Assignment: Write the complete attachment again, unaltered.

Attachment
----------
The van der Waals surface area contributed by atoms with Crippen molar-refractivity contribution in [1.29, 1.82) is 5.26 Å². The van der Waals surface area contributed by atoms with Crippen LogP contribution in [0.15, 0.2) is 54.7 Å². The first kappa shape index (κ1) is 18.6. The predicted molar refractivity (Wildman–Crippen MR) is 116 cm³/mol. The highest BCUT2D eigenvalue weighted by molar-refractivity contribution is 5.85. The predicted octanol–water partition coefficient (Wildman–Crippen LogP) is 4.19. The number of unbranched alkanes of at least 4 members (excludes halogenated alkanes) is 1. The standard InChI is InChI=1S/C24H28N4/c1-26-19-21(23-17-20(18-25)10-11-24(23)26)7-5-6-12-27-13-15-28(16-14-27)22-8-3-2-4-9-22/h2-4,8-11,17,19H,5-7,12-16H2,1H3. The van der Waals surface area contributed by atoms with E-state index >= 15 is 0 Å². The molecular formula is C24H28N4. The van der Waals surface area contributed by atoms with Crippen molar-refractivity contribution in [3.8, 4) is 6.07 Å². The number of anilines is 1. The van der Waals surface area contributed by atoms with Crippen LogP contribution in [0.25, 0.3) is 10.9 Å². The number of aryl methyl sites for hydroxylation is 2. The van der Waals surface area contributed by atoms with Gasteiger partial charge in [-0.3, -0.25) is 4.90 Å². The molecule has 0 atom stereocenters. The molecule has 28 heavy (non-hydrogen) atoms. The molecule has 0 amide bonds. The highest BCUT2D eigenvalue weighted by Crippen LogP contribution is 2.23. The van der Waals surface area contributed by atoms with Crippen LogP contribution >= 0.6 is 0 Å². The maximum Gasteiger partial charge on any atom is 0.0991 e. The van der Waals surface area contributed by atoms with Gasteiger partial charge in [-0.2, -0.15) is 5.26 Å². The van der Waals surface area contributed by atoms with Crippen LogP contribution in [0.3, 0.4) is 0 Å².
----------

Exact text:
The van der Waals surface area contributed by atoms with Crippen molar-refractivity contribution in [1.29, 1.82) is 5.26 Å². The van der Waals surface area contributed by atoms with Crippen LogP contribution in [0.15, 0.2) is 54.7 Å². The first kappa shape index (κ1) is 18.6. The predicted molar refractivity (Wildman–Crippen MR) is 116 cm³/mol. The highest BCUT2D eigenvalue weighted by molar-refractivity contribution is 5.85. The predicted octanol–water partition coefficient (Wildman–Crippen LogP) is 4.19. The number of unbranched alkanes of at least 4 members (excludes halogenated alkanes) is 1. The standard InChI is InChI=1S/C24H28N4/c1-26-19-21(23-17-20(18-25)10-11-24(23)26)7-5-6-12-27-13-15-28(16-14-27)22-8-3-2-4-9-22/h2-4,8-11,17,19H,5-7,12-16H2,1H3. The van der Waals surface area contributed by atoms with E-state index >= 15 is 0 Å². The molecular formula is C24H28N4. The van der Waals surface area contributed by atoms with Crippen molar-refractivity contribution in [3.8, 4) is 6.07 Å². The number of anilines is 1. The van der Waals surface area contributed by atoms with Crippen LogP contribution in [0.25, 0.3) is 10.9 Å². The number of aryl methyl sites for hydroxylation is 2. The van der Waals surface area contributed by atoms with Gasteiger partial charge in [-0.3, -0.25) is 4.90 Å². The molecule has 0 atom stereocenters. The molecule has 28 heavy (non-hydrogen) atoms. The molecule has 0 amide bonds. The highest BCUT2D eigenvalue weighted by Crippen LogP contribution is 2.23. The van der Waals surface area contributed by atoms with Crippen LogP contribution >= 0.6 is 0 Å². The maximum Gasteiger partial charge on any atom is 0.0991 e. The van der Waals surface area contributed by atoms with Gasteiger partial charge in [-0.2, -0.15) is 5.26 Å². The van der Waals surface area contributed by atoms with Crippen LogP contribution in [0.3, 0.4) is 0 Å².